WASHINGTON D.C. – As head coach of the San Jose Sharks, Ron Wilson used to target a certain explosive and often untamed defenceman from the Calgary Flames.
"In San Jose, we used to kind of take advantage when Dion was on the ice," Wilson said, following practice on Thursday. "We scored a lot of goals when he was on the ice. He got a lot of hits, but we scored a lot of goals."
Once a bombastic blueliner searching for the big hit, Dion Phaneuf
has gradually evolved into a safer, smarter version of his former self, one not entirely consumed by the quantity of bone-crunching collisions.
"He's not running around looking for big hits," Wilson said of the shift in Phaneuf's game from those early days with the Flames. "Hits don't add up to anything in the standings; there's not a column for hits, although some [in the media] talk about how many hits somebody had as having a big impact on the game. There are certain nights it does, but most nights it's who scores the most goals wins the game, not who has the most hits. Trying to get Dion to understand that I think has been a bit of a process."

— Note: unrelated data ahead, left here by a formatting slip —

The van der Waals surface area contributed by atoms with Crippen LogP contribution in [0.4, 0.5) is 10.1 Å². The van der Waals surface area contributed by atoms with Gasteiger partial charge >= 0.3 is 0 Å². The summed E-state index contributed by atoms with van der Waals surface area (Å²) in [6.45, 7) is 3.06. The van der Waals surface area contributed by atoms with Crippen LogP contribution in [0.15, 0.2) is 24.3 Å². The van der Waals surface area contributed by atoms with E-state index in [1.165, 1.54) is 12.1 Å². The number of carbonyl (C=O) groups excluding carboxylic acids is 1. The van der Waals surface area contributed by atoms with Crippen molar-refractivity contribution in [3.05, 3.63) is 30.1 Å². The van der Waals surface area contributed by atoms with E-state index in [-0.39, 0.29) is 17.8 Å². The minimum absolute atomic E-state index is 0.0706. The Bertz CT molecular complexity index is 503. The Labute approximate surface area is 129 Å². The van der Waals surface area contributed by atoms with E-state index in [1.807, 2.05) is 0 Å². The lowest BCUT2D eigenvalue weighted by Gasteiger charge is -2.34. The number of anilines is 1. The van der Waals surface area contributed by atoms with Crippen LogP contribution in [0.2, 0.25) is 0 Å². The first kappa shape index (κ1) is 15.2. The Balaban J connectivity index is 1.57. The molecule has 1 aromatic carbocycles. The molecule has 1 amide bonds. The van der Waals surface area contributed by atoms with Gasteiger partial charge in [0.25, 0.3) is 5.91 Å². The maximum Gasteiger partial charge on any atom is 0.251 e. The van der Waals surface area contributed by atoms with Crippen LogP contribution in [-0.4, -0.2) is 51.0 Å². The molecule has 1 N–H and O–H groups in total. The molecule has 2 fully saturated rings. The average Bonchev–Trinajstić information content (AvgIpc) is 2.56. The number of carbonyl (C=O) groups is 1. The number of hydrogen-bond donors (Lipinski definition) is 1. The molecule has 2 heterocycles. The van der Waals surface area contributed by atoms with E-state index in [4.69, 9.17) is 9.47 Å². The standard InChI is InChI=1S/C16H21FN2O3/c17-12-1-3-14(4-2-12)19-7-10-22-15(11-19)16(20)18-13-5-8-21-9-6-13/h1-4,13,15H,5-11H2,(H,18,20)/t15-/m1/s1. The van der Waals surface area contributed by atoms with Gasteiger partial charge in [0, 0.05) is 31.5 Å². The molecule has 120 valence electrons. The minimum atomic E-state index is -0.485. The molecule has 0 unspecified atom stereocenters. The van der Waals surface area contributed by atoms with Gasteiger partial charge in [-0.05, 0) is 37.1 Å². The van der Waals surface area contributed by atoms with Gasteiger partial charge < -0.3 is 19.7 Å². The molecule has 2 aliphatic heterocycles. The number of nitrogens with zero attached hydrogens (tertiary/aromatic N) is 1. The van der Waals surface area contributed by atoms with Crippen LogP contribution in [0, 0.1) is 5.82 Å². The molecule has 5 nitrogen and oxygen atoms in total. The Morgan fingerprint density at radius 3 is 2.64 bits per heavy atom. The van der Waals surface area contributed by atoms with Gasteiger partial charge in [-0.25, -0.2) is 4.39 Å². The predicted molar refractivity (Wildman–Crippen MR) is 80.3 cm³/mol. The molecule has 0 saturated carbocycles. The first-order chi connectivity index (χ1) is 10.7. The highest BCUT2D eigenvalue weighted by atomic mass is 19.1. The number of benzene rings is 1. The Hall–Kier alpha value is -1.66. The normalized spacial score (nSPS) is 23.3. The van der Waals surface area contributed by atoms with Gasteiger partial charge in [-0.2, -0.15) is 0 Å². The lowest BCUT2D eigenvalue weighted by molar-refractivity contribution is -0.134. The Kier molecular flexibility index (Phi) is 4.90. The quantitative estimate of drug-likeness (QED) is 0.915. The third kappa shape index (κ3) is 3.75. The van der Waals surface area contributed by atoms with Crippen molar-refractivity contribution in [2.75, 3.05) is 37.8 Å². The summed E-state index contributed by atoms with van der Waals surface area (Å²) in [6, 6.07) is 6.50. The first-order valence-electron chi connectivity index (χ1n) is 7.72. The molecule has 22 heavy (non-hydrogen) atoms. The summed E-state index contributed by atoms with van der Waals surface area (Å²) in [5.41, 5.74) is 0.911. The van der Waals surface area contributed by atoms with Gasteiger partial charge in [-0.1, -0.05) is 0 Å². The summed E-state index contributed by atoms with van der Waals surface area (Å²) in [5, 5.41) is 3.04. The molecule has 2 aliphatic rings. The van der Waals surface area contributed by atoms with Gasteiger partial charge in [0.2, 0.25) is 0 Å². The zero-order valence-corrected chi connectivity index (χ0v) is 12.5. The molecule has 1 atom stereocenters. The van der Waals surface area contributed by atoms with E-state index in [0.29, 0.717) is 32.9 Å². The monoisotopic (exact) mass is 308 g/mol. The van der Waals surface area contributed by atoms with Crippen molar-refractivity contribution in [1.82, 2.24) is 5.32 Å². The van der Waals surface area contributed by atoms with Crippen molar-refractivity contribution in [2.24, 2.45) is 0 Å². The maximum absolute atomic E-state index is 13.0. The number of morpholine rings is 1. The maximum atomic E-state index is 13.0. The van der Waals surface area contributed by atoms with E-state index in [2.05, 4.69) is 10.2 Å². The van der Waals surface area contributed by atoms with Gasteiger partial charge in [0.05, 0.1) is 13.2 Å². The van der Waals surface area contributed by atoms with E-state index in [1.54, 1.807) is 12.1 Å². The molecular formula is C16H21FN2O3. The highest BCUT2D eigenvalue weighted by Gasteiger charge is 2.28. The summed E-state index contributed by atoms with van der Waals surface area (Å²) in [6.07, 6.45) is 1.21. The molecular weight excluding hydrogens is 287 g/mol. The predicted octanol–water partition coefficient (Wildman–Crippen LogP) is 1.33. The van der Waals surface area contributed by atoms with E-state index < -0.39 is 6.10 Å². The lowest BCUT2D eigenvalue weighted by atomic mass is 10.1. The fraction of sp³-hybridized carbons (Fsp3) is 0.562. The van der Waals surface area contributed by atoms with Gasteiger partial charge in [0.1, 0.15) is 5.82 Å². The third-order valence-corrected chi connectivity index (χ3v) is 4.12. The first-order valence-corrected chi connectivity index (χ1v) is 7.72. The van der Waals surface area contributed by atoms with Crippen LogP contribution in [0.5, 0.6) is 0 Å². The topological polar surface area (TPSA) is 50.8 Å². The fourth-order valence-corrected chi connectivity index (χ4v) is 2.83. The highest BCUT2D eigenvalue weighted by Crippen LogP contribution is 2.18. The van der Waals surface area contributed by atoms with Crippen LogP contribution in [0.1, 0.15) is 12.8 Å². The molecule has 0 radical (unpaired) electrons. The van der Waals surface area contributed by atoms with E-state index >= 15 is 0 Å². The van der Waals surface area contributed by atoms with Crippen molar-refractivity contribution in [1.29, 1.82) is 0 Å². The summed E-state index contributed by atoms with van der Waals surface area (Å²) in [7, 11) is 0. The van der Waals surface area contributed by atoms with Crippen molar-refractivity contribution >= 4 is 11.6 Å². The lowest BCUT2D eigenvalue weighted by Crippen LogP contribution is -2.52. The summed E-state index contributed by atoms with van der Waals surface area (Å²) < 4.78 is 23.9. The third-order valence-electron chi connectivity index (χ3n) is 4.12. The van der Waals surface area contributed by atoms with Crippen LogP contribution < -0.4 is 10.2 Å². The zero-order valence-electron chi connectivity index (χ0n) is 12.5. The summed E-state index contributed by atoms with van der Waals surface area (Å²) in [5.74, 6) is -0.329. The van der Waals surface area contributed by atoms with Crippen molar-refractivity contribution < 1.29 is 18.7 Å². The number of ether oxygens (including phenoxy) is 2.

The stats lay claim to Wilson's assessment.
As a rookie in 2005-2006, Phaneuf finished third amongst all defencemen in hits (203), followed by seventh (197)and sixth (194) the next two years. Over the course of the following four seasons, he dropped out of the top ten entirely, 12th last season (186) and 26th so far in 2011-2012. Less inclined to chase the big hit, Phaneuf has steadily grown into a stable shutdown defenceman for the Leafs, one capable of logging over 25 minutes a game, consistently against the opposition's best line.
"I think it's his positioning and patience with his physical play that's enabled him to do a better job defensively," Wilson said, also noting Phaneuf's improved use of the stick and general disinclination for chasing the puck in the defensive zone. "I think a lot of it has to do with what we've told him, our likes and dislikes."